Joel Houston sitting at a computer desk.

The art and science of finance

In this edition of our Faculty Spotlight series, Dr. Joel Houston shares his career journey to becoming a professor and faculty member at the Warrington College of Business and the valuable lessons he seeks to impart to his students.

If you’re an alumnus of or current graduate student at the University of Florida Warrington College of Business, odds are you’ve taken a class with Dr. Joel Houston, Eugene F. Brigham Chair in Finance. Houston’s passion for finance and dedication to his students make his classroom a memorable experience. When he started his vocation, though, he had no idea he’d receive fulfillment from a career in academia.

Right after graduating from a small college in Pennsylvania, Houston entered the Business Economics doctoral program at Pennsylvania University’s Wharton School of Business. During his last years in the program, he accepted a job as an economist at the Federal Reserve Bank of Philadelphia. While he enjoyed the idea of spending his career there, he decided to take his program advisors’ advice apply for a few academic jobs, as well.

“We put together a short list of possible places to apply, and just as I was walking out the door my dissertation chair said, ‘You might also want to add Florida to that list,’” Houston recalled.

After a short meeting with UF, Houston was offered an interview in person. “I’m sure nothing will come of it,” he told his wife, Sherry, while packing his bags for the trip. “But it should be a good opportunity to present my work, meet some people and get away from this terrible weather for a bit.”

To Houston’s surprise, he had a great visit, and returned home to tell his wife that he thought they should consider seizing the opportunity. Sherry was immediately on board and, when the offer came, Houston accepted his first position at UF as an assistant professor.

Joel Houston with Gator Globe statue. Thirty-six years have passed since Houston joined the faculty at UF. Since then, he has co-authored multiple finance textbooks, published research papers, served as an associate editor for several financial journals and taught a wide range of undergraduate and graduate-level courses.

Currently, Houston teaches two courses to business graduate students. The first is an introductory finance course, offered to full-time graduate students in FIN5437 and to students in the Executive and Online MBA programs in FIN5405. Students who take this course will experience a broad introduction to key ideas in finance.

Houston’s second course, FIN6427, is an elective valuation course, available to second-year students in the MBA and specialized masters’ programs. He described the course as having two parts: First, students will learn a variety of different models used to value any financial asset. Next, they will discuss how these models can enhance the value of businesses.

“In a lot of ways, I am quite introverted – but something happens when I enter a classroom,” he said. “I feel an immediate burst of energy and excitement. I really enjoy finance and I really enjoy students.

“I find it fun and challenging preparing lectures and exercises and delivering them to the students, but for me the real excitement occurs when the students become actively involved and we share information, experiences and laughter. That’s when the real magic occurs.”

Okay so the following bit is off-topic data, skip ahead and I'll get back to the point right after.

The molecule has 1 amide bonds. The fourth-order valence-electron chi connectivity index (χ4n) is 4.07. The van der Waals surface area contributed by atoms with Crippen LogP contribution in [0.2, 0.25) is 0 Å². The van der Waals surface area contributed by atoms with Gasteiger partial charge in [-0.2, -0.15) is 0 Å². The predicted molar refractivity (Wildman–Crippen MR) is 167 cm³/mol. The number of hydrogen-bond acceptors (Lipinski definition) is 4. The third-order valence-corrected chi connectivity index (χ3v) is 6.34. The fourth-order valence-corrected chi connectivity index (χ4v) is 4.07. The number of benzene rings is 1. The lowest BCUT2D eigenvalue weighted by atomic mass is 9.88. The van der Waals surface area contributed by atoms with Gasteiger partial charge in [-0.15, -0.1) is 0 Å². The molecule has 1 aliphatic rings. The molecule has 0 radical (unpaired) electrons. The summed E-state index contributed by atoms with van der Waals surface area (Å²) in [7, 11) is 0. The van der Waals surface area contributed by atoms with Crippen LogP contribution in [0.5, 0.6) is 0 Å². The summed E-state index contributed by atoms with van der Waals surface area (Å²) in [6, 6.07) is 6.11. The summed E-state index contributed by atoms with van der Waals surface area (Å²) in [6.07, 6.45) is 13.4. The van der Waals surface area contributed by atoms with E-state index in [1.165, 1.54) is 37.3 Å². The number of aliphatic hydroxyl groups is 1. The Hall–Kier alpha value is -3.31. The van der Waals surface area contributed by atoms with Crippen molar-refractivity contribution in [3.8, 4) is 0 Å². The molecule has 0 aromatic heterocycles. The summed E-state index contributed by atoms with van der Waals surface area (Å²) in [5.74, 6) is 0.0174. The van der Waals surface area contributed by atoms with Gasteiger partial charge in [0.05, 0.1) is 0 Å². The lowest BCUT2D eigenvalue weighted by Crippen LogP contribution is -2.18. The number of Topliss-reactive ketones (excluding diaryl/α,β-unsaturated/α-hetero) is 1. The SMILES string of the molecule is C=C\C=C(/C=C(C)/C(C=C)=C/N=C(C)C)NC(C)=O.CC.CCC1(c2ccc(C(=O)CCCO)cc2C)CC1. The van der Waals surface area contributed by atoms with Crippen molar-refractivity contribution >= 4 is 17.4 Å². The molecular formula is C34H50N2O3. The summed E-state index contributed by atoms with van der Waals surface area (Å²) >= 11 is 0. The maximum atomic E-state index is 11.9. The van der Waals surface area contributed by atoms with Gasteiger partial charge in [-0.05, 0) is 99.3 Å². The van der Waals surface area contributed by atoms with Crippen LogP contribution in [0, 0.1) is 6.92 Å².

After three decades at UF, Houston continues to be energized by the academic environment. Being a part of the ever-changing field of finance and a thriving college campus ensures that Houston’s job is never boring. In addition to the courses he is teaching this fall, Houston is involved in several research projects. Alongside his colleagues, he is studying the growing interest in environmental, social and governance (ESG) related issues, the evolution of societal attitudes towards businesses and many other topics.

“I know it is a bit of a cliché, but I really have the best job in the world,” he enthused. “I get paid to think, write and hang out with a ton of bright and interesting people. In so many ways, my career has coincided with dramatic innovations in finance and technology, and they have inspired a fascinating research environment and have generated so many interesting changes in how we teach finance.

“I know that things will continue to evolve in interesting ways in the years ahead.”

From his hard work and involvement at the Warrington College of Business, it is clear that Houston will leave a lasting legacy. When asked what lessons he wants to impart to his students, in particular, he talked about the importance of developing personable qualities alongside analytic skills.

Joel Houston “I often tell my students that finance is an interesting blend of art and science,” he said. “It requires strong analytical skills, but there is also a huge and fascinating human element that affects how individuals, companies and markets perform. Obviously, I want to leave our students with valuable analytical skills that will help them throughout their careers and personal life.

“But perhaps more importantly, I want our students to leave with a solid understanding of the big picture, a quiet confidence in their abilities – and the humility to recognize that there is still a lot we don’t know.”